Abandon hope, all ye who enter here. On Thursday night, the Rent Guidelines Board voted to
jack up the rent approve rent increases of 4 percent for one-year leases and 7.75-percent for a two-year leases, as reported by The New York Times. The decision will mean increases of $40 a month, or $480 a year for a $1,000-a-month apartment, or $960 for a $2,000-a-month apartment, twice the amount of the 2012 increases, which were capped at 2 and 4 percent respectively.
When not even rent stabilized tenants can afford to stay in New York, the rest of us may as well start looking for apartments in Jersey City. Or maybe it’s time to throw in the towel altogether and decamp to the West Coast, leaving Manhattan to the I-bankers and the spoiled spawn of people who actually work for living.
Although the move was presaged by the board’s earlier decision to set the increases between 3.25 and 6.24 percent for a one-year lease and between 5 and 9 percent for a two-year, the increases are nonetheless stunning. While the population which rent stabilization is intended to help have faced years of wage stagnation at the same time that living costs have continued their merciless ascent—the price of a MetroCard has spike 32 percent in the last four years and even in the depths of the recession, the Rent Guidelines Board voted to allow rent increases. The luxury lifestyle is increasingly the only lifestyle available on the island.
As one 62-year-old Upper East Side renter told The Times, the decision was “the kiss of death for those on fixed income”— a description that no longer applies exclusively to retirees, but to a growing number of working individuals.
And while the approved rent increases affect one million—or approximately half—of the city’s renters, their ripples will no doubt be felt across the city at large. If a city board charged with balancing the interests of the renters and the landlords determines that a 4 percent increase is a fair compromise, what can we expect of the landlords who are not bound by such limitations?
The Rent Guidelines Board’s decision was immediately criticized by several mayoral candidates who, sensing New Yorkers’ growing panic over the ever-rising costs of housing, have made affordable housing a key issue this election (though none have yet managed to put together anything resembling a compelling policy proposal).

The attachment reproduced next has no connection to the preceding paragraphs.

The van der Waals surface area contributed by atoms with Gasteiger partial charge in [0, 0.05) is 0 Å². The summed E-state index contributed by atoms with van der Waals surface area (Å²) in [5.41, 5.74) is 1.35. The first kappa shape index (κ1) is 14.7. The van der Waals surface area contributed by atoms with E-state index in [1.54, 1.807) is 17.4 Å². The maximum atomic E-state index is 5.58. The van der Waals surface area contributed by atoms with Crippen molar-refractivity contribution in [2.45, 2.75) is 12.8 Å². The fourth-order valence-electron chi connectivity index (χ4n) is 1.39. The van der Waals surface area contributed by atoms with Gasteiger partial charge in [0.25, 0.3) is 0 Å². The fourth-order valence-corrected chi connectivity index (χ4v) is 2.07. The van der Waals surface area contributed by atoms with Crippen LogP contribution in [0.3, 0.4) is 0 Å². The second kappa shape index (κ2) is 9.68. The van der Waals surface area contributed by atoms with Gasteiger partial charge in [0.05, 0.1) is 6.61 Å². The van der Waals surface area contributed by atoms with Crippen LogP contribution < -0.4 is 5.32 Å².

Christine Quinn scolded the Rent Guidelines Board for squandering its opportunity to protect tenants by subjecting “New Yorkers to disruptive rent hikes” and called on the board to hold public hearings in all five boroughs—a dig at the board’s decision to hold hearings only in Manhattan this year. (Although, as The Observer reported last week, most of the rent stabilized tenants in the outer boroughs do not feel the direct impact of yearly increases because their rent is significantly lower than rent stabilization allows.)
Bill de Blasio, meanwhile, blasted the board for driving the middle classes out of entire neighborhoods and thereby threatening the foundation of the city.
“At a time when nearly half of the city is living at or close to poverty, the Board has chosen to sharpen the economic inequalities dividing our city. Tenants desperately needed a rent freeze,” Mr. de Blasio wrote in a release.
Earlier, Ms. Quinn, Mr. de Blasio and John Liu all called for a rent freeze—a move that smacked of political grandstanding given the obvious unlikelihood of that ever happening under the board’s current operational methods. Invariably, the board votes for rent increases because such increases are determined by balancing the very concrete and ever-rising costs incurred by building owners—taxes, water, sewer, etc.—with the general economic outlook and the vague, anecdotal accounts of middle-class renters. And every year the board determines how much landlords’ costs have gone up, then knocks that number down a little bit in consideration of the renters’ plight.
If the next mayor really wants to change things, he or she should actually start studying how the city can reform the board’s operation. Rather than permitting the closed-door meetings and mysterious calculations that keep a major public policy decision veiled in secrecy, why not establish what criteria the board can and should consider in determining rent hikes, then set guidelines for when and if an increase is appropriate? And while the next mayor’s at it, how about mandating that the board detail how it arrived at its decision? Why should New Yorkers be left to puzzle together what the board was thinking—as The Times wrote, “the chairman of the board alluded to higher water and sewer charges for property owners and a stagnant economy and high unemployment rates for tenants in putting forth the new increases.” A public board making a policy decision that affects more than a million people owes them more than hints of what might have been. New Yorkers deserve at least a brief breakdown of its decision.